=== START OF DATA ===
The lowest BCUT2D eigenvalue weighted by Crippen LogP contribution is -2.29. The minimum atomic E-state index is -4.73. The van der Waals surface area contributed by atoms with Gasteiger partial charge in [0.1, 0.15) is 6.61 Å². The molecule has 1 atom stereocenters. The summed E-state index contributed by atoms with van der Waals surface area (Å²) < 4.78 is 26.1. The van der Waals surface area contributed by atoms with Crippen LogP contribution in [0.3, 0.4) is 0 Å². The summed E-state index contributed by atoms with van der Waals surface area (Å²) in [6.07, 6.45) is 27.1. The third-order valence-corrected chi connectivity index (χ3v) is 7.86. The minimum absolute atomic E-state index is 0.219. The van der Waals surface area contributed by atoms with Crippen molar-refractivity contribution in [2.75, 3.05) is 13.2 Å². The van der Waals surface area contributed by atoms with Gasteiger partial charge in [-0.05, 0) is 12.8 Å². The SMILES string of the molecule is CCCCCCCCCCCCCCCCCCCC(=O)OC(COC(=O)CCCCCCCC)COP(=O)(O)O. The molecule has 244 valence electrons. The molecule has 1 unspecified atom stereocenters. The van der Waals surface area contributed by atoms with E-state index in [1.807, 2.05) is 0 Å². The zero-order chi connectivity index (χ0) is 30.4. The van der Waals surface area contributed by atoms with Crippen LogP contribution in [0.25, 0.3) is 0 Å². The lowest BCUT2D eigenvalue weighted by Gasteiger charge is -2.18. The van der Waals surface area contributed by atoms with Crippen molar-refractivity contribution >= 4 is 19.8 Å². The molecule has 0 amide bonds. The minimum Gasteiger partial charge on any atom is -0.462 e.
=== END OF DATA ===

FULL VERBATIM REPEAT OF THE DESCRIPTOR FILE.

The lowest BCUT2D eigenvalue weighted by Crippen LogP contribution is -2.29. The minimum atomic E-state index is -4.73. The van der Waals surface area contributed by atoms with Gasteiger partial charge in [0.1, 0.15) is 6.61 Å². The molecule has 1 atom stereocenters. The summed E-state index contributed by atoms with van der Waals surface area (Å²) < 4.78 is 26.1. The van der Waals surface area contributed by atoms with Crippen LogP contribution in [0.3, 0.4) is 0 Å². The summed E-state index contributed by atoms with van der Waals surface area (Å²) in [6.07, 6.45) is 27.1. The third-order valence-corrected chi connectivity index (χ3v) is 7.86. The minimum absolute atomic E-state index is 0.219. The van der Waals surface area contributed by atoms with Crippen molar-refractivity contribution in [2.75, 3.05) is 13.2 Å². The van der Waals surface area contributed by atoms with Gasteiger partial charge in [-0.05, 0) is 12.8 Å². The SMILES string of the molecule is CCCCCCCCCCCCCCCCCCCC(=O)OC(COC(=O)CCCCCCCC)COP(=O)(O)O. The molecule has 244 valence electrons. The molecule has 1 unspecified atom stereocenters. The van der Waals surface area contributed by atoms with E-state index in [1.807, 2.05) is 0 Å². The zero-order chi connectivity index (χ0) is 30.4. The van der Waals surface area contributed by atoms with Crippen LogP contribution in [0.25, 0.3) is 0 Å². The lowest BCUT2D eigenvalue weighted by Gasteiger charge is -2.18. The van der Waals surface area contributed by atoms with Crippen molar-refractivity contribution >= 4 is 19.8 Å². The molecule has 0 amide bonds. The minimum Gasteiger partial charge on any atom is -0.462 e.